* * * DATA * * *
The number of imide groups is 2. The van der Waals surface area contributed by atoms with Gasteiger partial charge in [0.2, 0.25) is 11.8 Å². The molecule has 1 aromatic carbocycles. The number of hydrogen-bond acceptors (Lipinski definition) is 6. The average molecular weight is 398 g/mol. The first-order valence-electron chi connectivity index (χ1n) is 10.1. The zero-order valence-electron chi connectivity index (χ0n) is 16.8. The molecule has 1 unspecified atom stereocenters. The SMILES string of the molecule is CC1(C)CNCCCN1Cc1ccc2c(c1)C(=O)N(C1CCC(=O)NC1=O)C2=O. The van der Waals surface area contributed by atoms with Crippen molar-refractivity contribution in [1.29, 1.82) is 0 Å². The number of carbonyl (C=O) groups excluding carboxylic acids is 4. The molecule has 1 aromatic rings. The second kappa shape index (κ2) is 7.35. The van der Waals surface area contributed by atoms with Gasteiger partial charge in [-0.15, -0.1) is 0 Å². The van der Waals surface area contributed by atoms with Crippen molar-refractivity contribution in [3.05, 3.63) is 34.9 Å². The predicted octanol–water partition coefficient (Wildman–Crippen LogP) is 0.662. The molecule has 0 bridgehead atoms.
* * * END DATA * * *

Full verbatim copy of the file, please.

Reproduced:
The number of imide groups is 2. The van der Waals surface area contributed by atoms with Gasteiger partial charge in [0.2, 0.25) is 11.8 Å². The molecule has 1 aromatic carbocycles. The number of hydrogen-bond acceptors (Lipinski definition) is 6. The average molecular weight is 398 g/mol. The first-order valence-electron chi connectivity index (χ1n) is 10.1. The zero-order valence-electron chi connectivity index (χ0n) is 16.8. The molecule has 1 unspecified atom stereocenters. The SMILES string of the molecule is CC1(C)CNCCCN1Cc1ccc2c(c1)C(=O)N(C1CCC(=O)NC1=O)C2=O. The van der Waals surface area contributed by atoms with Crippen molar-refractivity contribution in [1.29, 1.82) is 0 Å². The number of carbonyl (C=O) groups excluding carboxylic acids is 4. The molecule has 1 aromatic rings. The second kappa shape index (κ2) is 7.35. The van der Waals surface area contributed by atoms with Gasteiger partial charge in [-0.15, -0.1) is 0 Å². The van der Waals surface area contributed by atoms with Crippen molar-refractivity contribution in [3.05, 3.63) is 34.9 Å². The predicted octanol–water partition coefficient (Wildman–Crippen LogP) is 0.662. The molecule has 0 bridgehead atoms.